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Drug expected to cure sepsis fails phase three trial

The failure of a promising drug, Eritoran, disproves the most recent hypothesis for the cause of sepsis

A clinical trial led by Steven Opal, professor of medicine at Alpert Medical School, found that the drug Eritoran was no more effective in treating sepsis than a placebo. The study was published in the Journal of the American Medical Association earlier this week.

The study involved close to 2,000 patients with severe cases of sepsis, an infection that often arises when people are being treated for other illnesses, according to a University press release.

Results from the study disprove the hypothesis that the release of toxins inside bacteria causes inflammation leading to death in sepsis patients, Opal wrote in an email to The Herald.

Opal wrote that researchers were testing a strategy to treat inflammation due to sepsis by inhibiting a specific receptor­ in the human immune system — the “toll-like” receptor. “There was high hope that this strategy would work where others had failed. Unfortunately, this was not true,” Opal added.

Alfred Ayala, a professor of surgery at the Med School who was not involved in the study, pointed to a central difficulty in sepsis research — defining the disease itself. He compared defining sepsis today to defining cancer a few decades ago, since there are many types of cancer with varying pathologies and treatments. Patients can develop sepsis in intensive care units or in long-term care facilities, resulting in different forms of the disease, he said.

“Maybe we have used a simplistic idea of sepsis. The definition historically is a combination of inflammatory response and a source of infection. Sometimes it’s well-diagnosed. Sometimes it’s not,” Ayala said. “The definition you use to recruit patients may affect results.”

Eritoran was designed to treat sepsis based on the theory that inflammation drives the disease, Ayala said. He questioned this assumption and said there may be a need to rethink the pathology underlying sepsis. From the perspective of sepsis as the failure of the immune system, stimulating a patient’s immune system might treat the disease, he said.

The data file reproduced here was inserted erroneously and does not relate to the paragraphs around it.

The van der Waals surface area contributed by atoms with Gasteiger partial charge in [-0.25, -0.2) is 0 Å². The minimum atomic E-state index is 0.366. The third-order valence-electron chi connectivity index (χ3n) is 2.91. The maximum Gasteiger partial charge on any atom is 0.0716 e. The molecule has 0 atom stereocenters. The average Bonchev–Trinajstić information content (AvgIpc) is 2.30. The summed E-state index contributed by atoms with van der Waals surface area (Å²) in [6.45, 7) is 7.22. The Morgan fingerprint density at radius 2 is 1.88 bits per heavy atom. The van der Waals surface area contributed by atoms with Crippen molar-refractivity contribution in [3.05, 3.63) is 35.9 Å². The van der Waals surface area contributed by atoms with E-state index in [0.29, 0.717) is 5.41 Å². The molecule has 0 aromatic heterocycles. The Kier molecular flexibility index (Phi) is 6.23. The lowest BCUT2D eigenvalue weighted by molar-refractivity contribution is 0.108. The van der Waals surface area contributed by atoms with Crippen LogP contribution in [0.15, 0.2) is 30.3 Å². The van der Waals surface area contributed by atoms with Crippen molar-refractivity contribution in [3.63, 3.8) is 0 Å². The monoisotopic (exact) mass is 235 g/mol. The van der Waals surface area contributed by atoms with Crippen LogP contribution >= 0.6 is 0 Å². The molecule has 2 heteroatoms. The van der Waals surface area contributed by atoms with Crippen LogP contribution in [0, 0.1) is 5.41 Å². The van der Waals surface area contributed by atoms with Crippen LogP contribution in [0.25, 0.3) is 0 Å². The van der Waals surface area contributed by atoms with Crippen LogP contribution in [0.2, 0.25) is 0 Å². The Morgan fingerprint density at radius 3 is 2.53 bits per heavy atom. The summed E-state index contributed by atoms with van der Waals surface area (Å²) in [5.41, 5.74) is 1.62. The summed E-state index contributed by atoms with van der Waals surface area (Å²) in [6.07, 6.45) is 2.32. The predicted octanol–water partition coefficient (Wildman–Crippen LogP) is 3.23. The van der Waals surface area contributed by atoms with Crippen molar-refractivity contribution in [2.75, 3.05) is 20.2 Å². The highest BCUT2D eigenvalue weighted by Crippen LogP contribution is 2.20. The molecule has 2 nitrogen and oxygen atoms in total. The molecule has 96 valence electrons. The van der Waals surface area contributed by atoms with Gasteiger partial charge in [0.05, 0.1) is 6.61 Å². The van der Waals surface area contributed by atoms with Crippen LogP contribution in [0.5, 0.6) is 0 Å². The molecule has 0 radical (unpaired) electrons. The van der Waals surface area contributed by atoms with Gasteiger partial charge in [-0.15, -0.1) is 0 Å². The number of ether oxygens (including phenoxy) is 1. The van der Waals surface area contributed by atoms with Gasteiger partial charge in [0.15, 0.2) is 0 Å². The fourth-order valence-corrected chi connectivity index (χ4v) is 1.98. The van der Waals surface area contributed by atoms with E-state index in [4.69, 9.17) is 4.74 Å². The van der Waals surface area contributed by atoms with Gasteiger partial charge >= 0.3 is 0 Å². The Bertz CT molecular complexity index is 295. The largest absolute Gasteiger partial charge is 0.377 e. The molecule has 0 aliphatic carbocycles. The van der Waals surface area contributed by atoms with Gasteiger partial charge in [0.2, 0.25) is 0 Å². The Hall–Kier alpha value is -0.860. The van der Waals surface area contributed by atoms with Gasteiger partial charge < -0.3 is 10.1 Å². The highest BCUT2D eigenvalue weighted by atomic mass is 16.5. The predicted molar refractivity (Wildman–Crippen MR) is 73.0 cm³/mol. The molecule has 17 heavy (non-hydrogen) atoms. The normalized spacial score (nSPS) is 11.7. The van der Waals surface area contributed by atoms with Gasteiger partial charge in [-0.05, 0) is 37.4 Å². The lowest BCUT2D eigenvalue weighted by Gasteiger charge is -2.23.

The unsuccessful phase three trial occurred after a promising phase two human trial and a successful treatment trial in mice.

A Feb. 11 New York Times article reported that researchers found mouse models are “misleading” for treatment of certain human diseases like sepsis due to significant genetic differences between the two species.

“Mice had been known to be a poor predictor of response to therapy for septic shock for over 25 years,” Opal wrote in his email.

But Opal noted that the mouse model proves useful for studying toxicity, action mechanisms and dosage, which cannot be examined in cell cultures. Larger animals would be better models for human disease, but they are too expensive to use in research, he wrote.

“It’s a very important study. It’s a little surprising given that the phase two study looked promising,” said Richard Hotchkiss, professor of anesthesiology, medicine and surgery at Washington University School of Medicine in St. Louis. He added that Opal is a leader in the field of sepsis research.

The limited sample size of the phase two trial and changes in treatment of sepsis may explain the success of that earlier human trial, Hotchkiss said. Patients now receive antibiotics to treat sepsis at an earlier stage of the disease, resulting in a lower mortality rate, he added. “Sepsis is being treated more effectively, so some of the drugs that were effective in phase two may not work anymore,” he said.

Opal said in the press release that it is not worth doing more trials of drugs that work to inhibit the same receptor that Eritoran targets. “We proved pretty convincingly that it’s not going to work in established septic shock, at least as a single agent,” he said in the release.


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